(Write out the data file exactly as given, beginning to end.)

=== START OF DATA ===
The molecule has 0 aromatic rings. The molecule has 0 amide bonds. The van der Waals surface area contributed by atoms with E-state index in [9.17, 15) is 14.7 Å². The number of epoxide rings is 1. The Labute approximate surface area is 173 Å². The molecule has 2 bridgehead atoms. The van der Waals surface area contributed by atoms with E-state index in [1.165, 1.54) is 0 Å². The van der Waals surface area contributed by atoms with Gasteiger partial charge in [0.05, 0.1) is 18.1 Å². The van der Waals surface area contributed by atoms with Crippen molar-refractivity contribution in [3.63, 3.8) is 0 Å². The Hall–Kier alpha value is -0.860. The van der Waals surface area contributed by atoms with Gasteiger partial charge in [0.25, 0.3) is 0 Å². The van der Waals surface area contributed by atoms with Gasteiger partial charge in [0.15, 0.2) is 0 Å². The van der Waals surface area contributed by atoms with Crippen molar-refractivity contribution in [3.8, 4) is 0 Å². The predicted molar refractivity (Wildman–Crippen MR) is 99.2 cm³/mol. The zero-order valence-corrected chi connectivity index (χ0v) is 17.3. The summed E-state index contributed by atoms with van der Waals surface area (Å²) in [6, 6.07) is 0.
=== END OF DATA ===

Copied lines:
The molecule has 0 aromatic rings. The molecule has 0 amide bonds. The van der Waals surface area contributed by atoms with E-state index in [9.17, 15) is 14.7 Å². The number of epoxide rings is 1. The Labute approximate surface area is 173 Å². The molecule has 2 bridgehead atoms. The van der Waals surface area contributed by atoms with E-state index in [1.165, 1.54) is 0 Å². The van der Waals surface area contributed by atoms with Gasteiger partial charge in [0.05, 0.1) is 18.1 Å². The van der Waals surface area contributed by atoms with Crippen molar-refractivity contribution in [3.63, 3.8) is 0 Å². The Hall–Kier alpha value is -0.860. The van der Waals surface area contributed by atoms with Gasteiger partial charge in [0.25, 0.3) is 0 Å². The van der Waals surface area contributed by atoms with Gasteiger partial charge in [0.15, 0.2) is 0 Å². The van der Waals surface area contributed by atoms with Crippen molar-refractivity contribution in [3.8, 4) is 0 Å². The predicted molar refractivity (Wildman–Crippen MR) is 99.2 cm³/mol. The zero-order valence-corrected chi connectivity index (χ0v) is 17.3. The summed E-state index contributed by atoms with van der Waals surface area (Å²) in [6, 6.07) is 0.